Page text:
[Robert Logan does not show up on the Pearce Register online]

Thirty-six year old Malcolm Martin was originally from Stornoway but by 1916 was working as a shepherd in Punta Arenas, South America. A temporary holiday back to the Isle of Lewis led to Malcolm’s appeal submitted 25 February 1916. (Malcolm Martin, SC33/62/1/34) 
“The appellant is a shepherd who came to Lewis on a visit shortly before the outbreak of the present war. He was not therefore ‘ordinarily resident’ in Great Britain on August 15 last and the Military Service Act does not apply to him. Further, he was engaged in his occupation as a Shepherd at Punta Arenas, South America and when making said visit to Lewis his intention was and is to return to Punta Arenas where he has a troop of horses and other property – all his property and interests are situated there and Some are now requiring Appellants personal attention”.
As he was not ordinarily resident and his business remained in Argentina, Malcolm applied for absolute exemption on grounds of serious hardship. His appeal was refused on 31 March 1916 “in respect that applicant doesn’t come within the exceptions specified in the first schedule to the Military Service Act 1916”.
Martin’s appeal was unsuccessful and he subsequently drowned with many other returning soldiers* when HMY Iolaire sank in The Minch, close to its destination, Stornoway, off the north-western coast of Scotland on 1 January 1919.
[*In fact most of the men lost were sailors who had been serving in the Royal Naval Reserve.]

Case studies as above are accompanied by images of extracts from the relevant documents.

Permanent Play Preferable to Patriotism

Dulce et decorum est pro patria mori
But not being patriotic, I’m afraid I don’t agree.
For if I had a motto I am sure that it would be
Melius et dulcius est – semper ludere.

13-year-old schoolgirl in the Nicolson Institute Annual (Stornoway, Isle of Lewis) 1961.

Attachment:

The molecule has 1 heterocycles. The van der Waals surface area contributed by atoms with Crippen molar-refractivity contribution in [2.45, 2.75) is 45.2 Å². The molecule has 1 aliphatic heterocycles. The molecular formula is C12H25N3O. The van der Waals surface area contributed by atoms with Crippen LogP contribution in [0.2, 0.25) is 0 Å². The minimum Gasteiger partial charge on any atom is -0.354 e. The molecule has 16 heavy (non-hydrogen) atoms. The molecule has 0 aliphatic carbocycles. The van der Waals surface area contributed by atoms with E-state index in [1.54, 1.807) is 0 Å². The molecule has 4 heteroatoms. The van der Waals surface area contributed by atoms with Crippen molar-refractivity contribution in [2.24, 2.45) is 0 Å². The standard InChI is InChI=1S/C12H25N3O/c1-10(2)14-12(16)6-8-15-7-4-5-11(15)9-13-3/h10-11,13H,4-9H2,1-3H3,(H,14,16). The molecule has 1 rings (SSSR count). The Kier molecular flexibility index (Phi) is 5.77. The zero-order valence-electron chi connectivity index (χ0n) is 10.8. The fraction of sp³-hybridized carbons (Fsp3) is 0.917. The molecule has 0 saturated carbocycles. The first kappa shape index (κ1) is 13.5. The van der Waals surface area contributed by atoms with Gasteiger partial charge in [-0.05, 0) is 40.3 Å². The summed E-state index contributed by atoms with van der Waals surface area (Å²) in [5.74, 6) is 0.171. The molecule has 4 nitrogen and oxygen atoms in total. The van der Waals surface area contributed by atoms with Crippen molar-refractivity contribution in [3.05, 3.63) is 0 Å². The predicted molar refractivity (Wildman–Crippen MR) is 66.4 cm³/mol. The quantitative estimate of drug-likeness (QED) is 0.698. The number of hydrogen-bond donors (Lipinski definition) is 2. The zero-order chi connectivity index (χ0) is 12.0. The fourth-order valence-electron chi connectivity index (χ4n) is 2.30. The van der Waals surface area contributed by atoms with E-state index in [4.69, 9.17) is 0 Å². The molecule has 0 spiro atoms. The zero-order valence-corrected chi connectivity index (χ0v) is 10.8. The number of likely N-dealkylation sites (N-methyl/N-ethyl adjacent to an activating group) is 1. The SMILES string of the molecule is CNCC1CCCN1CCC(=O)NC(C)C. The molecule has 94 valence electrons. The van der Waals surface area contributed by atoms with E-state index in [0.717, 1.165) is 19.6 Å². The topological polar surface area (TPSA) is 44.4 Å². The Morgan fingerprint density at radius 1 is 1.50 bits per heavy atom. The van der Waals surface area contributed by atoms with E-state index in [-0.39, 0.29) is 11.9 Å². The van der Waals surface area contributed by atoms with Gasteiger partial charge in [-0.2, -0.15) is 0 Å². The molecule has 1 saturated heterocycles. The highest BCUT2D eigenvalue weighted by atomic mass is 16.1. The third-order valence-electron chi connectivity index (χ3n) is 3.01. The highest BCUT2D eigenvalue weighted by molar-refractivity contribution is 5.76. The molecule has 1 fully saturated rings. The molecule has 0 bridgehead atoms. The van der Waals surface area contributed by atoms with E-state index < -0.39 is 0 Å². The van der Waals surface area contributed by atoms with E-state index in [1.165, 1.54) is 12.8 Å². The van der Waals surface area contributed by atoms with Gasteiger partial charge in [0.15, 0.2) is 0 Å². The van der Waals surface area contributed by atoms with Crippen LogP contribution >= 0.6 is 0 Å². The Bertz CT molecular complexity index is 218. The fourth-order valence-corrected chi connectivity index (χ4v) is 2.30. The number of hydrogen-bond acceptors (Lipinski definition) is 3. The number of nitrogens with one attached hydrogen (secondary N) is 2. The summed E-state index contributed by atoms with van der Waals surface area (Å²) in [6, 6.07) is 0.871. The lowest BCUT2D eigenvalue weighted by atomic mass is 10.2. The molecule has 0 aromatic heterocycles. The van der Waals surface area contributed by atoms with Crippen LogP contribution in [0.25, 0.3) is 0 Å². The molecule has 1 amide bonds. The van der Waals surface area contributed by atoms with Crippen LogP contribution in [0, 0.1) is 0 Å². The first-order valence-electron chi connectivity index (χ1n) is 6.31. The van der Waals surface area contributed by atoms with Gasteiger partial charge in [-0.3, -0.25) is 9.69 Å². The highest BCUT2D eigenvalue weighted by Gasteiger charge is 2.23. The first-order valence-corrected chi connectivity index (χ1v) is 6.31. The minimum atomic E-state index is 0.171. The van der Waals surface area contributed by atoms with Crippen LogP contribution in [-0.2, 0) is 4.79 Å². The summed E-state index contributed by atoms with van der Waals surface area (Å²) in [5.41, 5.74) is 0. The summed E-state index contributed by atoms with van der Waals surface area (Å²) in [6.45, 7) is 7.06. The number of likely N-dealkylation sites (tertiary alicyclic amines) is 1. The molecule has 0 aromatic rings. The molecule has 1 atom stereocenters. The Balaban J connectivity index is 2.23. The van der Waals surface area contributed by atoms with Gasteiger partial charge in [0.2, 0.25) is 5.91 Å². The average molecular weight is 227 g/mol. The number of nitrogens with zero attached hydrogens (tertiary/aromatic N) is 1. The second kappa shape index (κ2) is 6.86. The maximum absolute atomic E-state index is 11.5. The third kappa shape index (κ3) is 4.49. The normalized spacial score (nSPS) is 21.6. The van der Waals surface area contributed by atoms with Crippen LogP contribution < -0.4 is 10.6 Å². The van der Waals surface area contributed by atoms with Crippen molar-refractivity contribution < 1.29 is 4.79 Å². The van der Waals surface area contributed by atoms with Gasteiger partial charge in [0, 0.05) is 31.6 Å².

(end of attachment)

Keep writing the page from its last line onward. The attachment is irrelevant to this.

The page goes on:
(Latin: melius = better; dulcius = sweeter; semper = always; ludere = to play)

Tuesday, November 17, 2015

Alan Woodward: Research / Archives Catalogue at the Bishopsgate Institute Library

(Alan was one of the Radical History Network convenors, Tottenham resident & activist)  

Now open for visits to view his collection of writings related to local actions, protests and strikes, minutes of local meetings, pamphlets, notes and more. See below and pdf here for more detail of contentsThe contents are stored in boxes, available to view in the library on request. They are not yet fully archived, which is a very extensive and specialist process which the library hope to undertake in the future.

Opening hours Mon - Fri, 10am-5.30pm  - Bishopsgate Institute, 230 Bishopsgate, London, EC2M 4QH - sorry, this doesn't seem to work (Nov. 2018) Try -

ALAN WOODWARD Tottenham resident & activist (1939-2012)

Administrative/Biographical History:

Alan Woodward was born in London but was evacuated during the second world war. His extended family eventually settled in Broadstairs, Kent. He began to rebel during his national service, joining the tiny Socialist Review Group (later becoming the International Socialists, and then becoming the Socialist Workers Party) while training to be a teacher and remained a member for 40 years. While living in Tottenham, north London, in 1964, Woodward was the driving force in a campaign which set up tenants' associations across the borough to combat rent increases. He later moved to Coventry, where he took an MA at Warwick University and became a trade-union studies tutor, a role he continued until retirement, training hundreds of shop stewards.In the 1980s he returned to Tottenham and remained there for the rest of his life. In the early 1990s he was involved in protests against the British National Party and in 2002 he stood for Haringey council as a Socialist Alliance candidate.

After leaving the SWP and reconsidering his political outlook, Woodward became a "libertarian socialist", drawing on Marxism and anarchism. He was the industrial organiser of Haringey Trade Union Council, for which he edited news bulletins and three small volumes called Fragments, containing life stories of local militants. He was involved with numerous local organisations, was the convenor of the Radical History Network of North-East London, and wrote a number of self-published pamphlets on working-class history and an autobiography. In 2009, workers at the Visteon car parts factory in Enfield occupied the plant after being summarily dismissed. Woodward was there from the beginning and spent a week in the factory, sleeping on the floor. 

Scope and Content: 

Papers of socialist, writer and activist Alan Woodward (1939-2012), including:
·  minutes, papers, accounts, annual reports and papers of Haringey Trades Council, 1969-2011.